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Customer Reviews

3.7 out of 5 stars

Most Helpful Customer Reviews

32 of 33 people found the following review helpful By Sarah on 12 May 2011
Format: Paperback
I have been reading historical fiction and non-fiction for over 20 years, so was pleased to see a book covering all the medieval queens - while some are extremely popular in both non-fiction and fiction (eg Eleanor of Aquitaine, Elizabeth Woodville, Elizabeth of York), many others are much more obscure.

I have read a few biographies of pre-Tudor English queens, but have found that these are better described as histories of the reigning king and the times - it seems that there is just not enough information recorded about medieval queens to write a specific biography. I thought, therefore, that the format of this book - a chapter per queen - was an excellent idea, but the book was a disappointment.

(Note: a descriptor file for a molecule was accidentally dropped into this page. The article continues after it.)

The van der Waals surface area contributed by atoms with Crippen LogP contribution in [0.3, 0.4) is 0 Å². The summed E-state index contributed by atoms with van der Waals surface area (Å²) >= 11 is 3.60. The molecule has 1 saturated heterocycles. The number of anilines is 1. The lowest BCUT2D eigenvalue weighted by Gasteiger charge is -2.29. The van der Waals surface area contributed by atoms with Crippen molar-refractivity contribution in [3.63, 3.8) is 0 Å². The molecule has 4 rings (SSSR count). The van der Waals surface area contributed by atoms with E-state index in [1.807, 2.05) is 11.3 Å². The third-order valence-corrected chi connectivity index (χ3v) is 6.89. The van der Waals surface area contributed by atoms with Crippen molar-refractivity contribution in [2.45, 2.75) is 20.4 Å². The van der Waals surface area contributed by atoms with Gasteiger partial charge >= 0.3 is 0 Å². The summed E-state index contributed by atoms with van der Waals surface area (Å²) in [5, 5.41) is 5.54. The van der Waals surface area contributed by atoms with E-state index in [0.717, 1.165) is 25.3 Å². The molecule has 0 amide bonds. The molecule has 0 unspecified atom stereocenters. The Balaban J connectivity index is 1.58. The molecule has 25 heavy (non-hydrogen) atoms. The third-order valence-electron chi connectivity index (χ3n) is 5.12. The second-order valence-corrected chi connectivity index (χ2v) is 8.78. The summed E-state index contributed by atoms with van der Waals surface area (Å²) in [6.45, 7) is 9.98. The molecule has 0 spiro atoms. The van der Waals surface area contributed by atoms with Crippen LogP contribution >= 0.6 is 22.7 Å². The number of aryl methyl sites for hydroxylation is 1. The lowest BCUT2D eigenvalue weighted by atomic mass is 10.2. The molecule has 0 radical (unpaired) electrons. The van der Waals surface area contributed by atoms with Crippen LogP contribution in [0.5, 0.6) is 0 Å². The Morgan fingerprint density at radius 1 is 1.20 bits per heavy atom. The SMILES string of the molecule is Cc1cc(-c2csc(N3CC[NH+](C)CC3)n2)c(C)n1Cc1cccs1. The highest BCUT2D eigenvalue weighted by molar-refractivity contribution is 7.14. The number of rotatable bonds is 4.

Firstly, there seemed to be an assumption that the reader had a background knowledge about key events in each reign (which may not necessarily be the case, especially for overseas readers, or those new to the medieval era). Some events were described in detail, whilst others appeared to be skimmed over.

The personalities of the various medieval kings would have had a signficant impact on their queens, and for the most part, these were ignored.

I realise that it is impossible to accurately analyse the personality of a woman who lived over 500 years ago (particularly given the scarcity of sources for court life pre-Tudor times), but there are "clues" which can be followed, and I think more work could have been done to develop a "personality profile" of each queen. Similiarly, although there are few physical descriptions or illustrations of medieval queens, some do exist, and there are tomb monuments based on actual appearance.
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30 of 32 people found the following review helpful By Amelrode VINE VOICE on 30 Dec. 2008
Format: Hardcover